Americans are turning away from the world, showing a tendency toward isolationism in foreign affairs that has risen to the highest level in four decades, a poll released Thursday found.
Almost half, 49 percent, told the polling organization that the United States should "mind its own business" internationally and let other countries get along the best they can on their own, the Pew Research Center survey found. That's up from 30 percent who said that in December 2002.
Results of the survey appear to conflict with President Barack Obama's activist foreign policy, including a newly announced buildup of 30,000 U.S. troops in Afghanistan to fight Taliban and al-Qaida extremists.
"Isolationist Sentiment Surges to Four-Decade High," the nonpartisan research center headlined its report on the poll about America's role in the world.
Only 32 percent of the poll respondents favored increasing U.S. troops in Afghanistan, while 40 percent favored decreasing them. And fewer than half, or 46 percent, of those polled said it was somewhat or very likely that Afghanistan would be able to withstand the radicals' threat.
Forty-one percent of those surveyed said the United States plays a less important and powerful role as a world leader than it did a decade ago, up from 25 percent who said that just before the Sept. 11, 2001, terrorist attacks, the report said.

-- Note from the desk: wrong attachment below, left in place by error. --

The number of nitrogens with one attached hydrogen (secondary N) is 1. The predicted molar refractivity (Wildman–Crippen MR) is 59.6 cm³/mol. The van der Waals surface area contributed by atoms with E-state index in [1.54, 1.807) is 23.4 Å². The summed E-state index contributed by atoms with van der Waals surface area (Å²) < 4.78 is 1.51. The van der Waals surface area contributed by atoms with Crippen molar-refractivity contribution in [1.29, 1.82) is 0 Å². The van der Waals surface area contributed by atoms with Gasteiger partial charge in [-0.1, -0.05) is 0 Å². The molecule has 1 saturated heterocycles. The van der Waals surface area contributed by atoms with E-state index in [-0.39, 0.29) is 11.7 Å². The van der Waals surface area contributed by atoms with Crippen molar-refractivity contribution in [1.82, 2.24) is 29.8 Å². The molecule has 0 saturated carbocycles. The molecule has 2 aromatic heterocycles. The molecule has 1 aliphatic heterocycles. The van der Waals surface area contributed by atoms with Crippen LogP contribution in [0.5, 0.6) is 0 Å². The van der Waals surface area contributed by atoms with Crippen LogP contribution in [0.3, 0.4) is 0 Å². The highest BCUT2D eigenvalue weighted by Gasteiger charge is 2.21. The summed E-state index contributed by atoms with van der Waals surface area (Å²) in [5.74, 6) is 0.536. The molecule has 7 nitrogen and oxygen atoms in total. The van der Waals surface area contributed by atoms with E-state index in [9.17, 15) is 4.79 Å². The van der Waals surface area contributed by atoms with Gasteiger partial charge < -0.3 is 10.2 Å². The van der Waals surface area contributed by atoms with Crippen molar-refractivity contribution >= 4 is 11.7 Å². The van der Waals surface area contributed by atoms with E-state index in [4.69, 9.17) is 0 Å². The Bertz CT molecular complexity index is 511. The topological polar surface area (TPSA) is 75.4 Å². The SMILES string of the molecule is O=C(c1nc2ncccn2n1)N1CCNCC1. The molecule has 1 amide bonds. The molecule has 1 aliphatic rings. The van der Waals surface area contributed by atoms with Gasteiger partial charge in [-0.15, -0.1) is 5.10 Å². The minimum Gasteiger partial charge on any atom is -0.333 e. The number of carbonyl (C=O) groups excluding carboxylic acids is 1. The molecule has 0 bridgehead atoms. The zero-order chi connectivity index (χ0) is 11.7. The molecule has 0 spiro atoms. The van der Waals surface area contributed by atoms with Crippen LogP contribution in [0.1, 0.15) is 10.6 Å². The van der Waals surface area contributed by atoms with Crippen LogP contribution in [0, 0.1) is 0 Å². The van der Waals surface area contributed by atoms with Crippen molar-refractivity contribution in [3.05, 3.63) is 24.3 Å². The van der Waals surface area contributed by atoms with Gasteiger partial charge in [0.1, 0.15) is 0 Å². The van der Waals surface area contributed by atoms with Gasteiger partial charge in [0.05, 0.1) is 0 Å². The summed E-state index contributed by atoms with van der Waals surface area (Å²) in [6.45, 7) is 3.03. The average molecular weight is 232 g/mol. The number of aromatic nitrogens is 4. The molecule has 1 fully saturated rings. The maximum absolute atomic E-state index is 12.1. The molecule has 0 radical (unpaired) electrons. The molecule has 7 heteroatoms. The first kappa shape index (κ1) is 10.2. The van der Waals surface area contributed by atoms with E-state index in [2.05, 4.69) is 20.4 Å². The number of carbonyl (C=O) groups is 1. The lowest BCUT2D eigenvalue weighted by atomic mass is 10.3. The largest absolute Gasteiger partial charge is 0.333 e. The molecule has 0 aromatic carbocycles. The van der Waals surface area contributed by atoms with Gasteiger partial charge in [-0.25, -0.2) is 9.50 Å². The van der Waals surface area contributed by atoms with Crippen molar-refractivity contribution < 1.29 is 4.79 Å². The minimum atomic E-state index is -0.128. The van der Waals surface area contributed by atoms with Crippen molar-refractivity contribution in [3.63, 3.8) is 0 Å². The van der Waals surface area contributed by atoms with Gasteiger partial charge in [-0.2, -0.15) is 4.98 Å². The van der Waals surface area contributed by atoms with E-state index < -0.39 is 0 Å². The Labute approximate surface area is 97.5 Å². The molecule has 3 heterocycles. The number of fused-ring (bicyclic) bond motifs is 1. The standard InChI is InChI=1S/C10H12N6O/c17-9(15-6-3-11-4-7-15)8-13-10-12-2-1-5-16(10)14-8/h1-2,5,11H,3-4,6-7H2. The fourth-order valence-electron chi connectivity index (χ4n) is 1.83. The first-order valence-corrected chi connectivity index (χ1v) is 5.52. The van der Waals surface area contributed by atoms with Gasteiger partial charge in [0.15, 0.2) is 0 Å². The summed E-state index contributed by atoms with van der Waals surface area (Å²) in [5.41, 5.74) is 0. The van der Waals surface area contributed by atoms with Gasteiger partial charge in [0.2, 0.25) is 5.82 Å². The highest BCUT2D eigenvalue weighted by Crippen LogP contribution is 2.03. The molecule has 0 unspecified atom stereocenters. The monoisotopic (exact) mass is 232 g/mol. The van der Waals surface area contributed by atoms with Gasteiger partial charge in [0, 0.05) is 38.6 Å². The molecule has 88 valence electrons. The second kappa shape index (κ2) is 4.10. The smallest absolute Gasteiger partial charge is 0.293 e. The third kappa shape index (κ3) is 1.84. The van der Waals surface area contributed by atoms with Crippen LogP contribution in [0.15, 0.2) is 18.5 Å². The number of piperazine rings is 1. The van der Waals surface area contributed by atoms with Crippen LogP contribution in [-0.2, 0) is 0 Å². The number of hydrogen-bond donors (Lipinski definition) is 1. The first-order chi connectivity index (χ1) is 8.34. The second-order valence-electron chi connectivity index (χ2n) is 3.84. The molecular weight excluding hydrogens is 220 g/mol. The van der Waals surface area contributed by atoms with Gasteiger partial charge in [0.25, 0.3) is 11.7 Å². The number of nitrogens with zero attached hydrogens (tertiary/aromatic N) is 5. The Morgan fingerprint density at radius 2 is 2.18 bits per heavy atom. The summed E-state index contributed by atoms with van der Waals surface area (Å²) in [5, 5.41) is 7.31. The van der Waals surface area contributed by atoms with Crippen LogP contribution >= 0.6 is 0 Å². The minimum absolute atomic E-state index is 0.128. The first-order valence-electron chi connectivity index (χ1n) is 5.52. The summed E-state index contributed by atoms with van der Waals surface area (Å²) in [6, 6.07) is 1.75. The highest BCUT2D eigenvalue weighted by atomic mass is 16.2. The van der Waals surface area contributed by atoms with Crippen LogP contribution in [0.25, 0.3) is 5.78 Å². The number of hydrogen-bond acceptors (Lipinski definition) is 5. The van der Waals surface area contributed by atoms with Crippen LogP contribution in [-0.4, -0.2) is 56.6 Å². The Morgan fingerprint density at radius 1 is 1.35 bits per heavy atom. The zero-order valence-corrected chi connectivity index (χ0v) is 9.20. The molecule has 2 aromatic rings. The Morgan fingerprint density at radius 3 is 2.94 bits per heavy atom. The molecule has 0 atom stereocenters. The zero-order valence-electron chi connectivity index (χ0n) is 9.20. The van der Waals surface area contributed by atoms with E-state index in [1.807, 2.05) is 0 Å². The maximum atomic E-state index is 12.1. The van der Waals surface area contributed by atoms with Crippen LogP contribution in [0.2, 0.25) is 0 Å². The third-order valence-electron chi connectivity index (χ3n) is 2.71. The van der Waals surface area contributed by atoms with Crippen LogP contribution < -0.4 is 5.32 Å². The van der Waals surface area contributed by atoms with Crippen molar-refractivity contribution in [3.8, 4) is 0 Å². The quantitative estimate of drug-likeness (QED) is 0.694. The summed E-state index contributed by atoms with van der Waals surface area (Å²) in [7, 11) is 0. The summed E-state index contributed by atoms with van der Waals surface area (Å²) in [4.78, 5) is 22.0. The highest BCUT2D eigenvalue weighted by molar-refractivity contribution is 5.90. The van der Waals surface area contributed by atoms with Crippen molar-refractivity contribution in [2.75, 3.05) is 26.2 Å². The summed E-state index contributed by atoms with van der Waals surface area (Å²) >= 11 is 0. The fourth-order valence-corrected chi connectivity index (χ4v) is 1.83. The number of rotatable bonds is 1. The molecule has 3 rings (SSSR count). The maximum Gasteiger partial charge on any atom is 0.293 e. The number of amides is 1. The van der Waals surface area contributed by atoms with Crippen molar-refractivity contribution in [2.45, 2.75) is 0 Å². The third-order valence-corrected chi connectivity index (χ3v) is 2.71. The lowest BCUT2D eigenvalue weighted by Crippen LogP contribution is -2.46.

Pew Research Center President Andrew Kohut said in an interview that the "very bad economy" appeared most responsible for the growth of isolationist sentiment. He said the public was also "displeased with the two wars we are waging, in Iraq and Afghanistan."
"Improving human rights and living standards are all down," Kohut added Thursday at a news conference.
"It tells us the president is sailing into a stiff wind," said James M. Lindsay, director of studies at the private Council on Foreign Relations.
"Unless he can produce obvious successes in Afghanistan and generally, he will find himself challenged," Lindsay said.
Nearly half the public worried the president is not tough enough in defending interests of the U.S. generally, Lindsay said.
While isolationism and unilateralism reached four-decade highs among the public, the stature of China increased.
Among Americans polled, 44 percent said China was the world's leading economic power, compared with 27 percent who named the United States. In February 2008, 41 percent said the U.S. was the leading economic power, while 30 percent said China was.
A majority of Americans surveyed, or 53 percent, see China's emerging power as a threat to the United States.
The United States is seen by a comfortable majority, 63 percent, as the world's leading military power.
Concerning the Middle East, about half, or 51 percent, of respondents said they were more sympathetic toward Israel than to the Palestinians, who drew 12 percent. Fourteen percent supported neither side, while 19 percent offered no opinion.
The findings come from two surveys. The first poll, of 2,000 adults, was conducted by telephone Oct. 28 to Nov. 8 and had a margin of sampling error of plus or minus 3 percentage points. A subsequent poll of 1,003 people conducted from Nov. 12-15 had a margin of error of plus or minus 4 percentage points.
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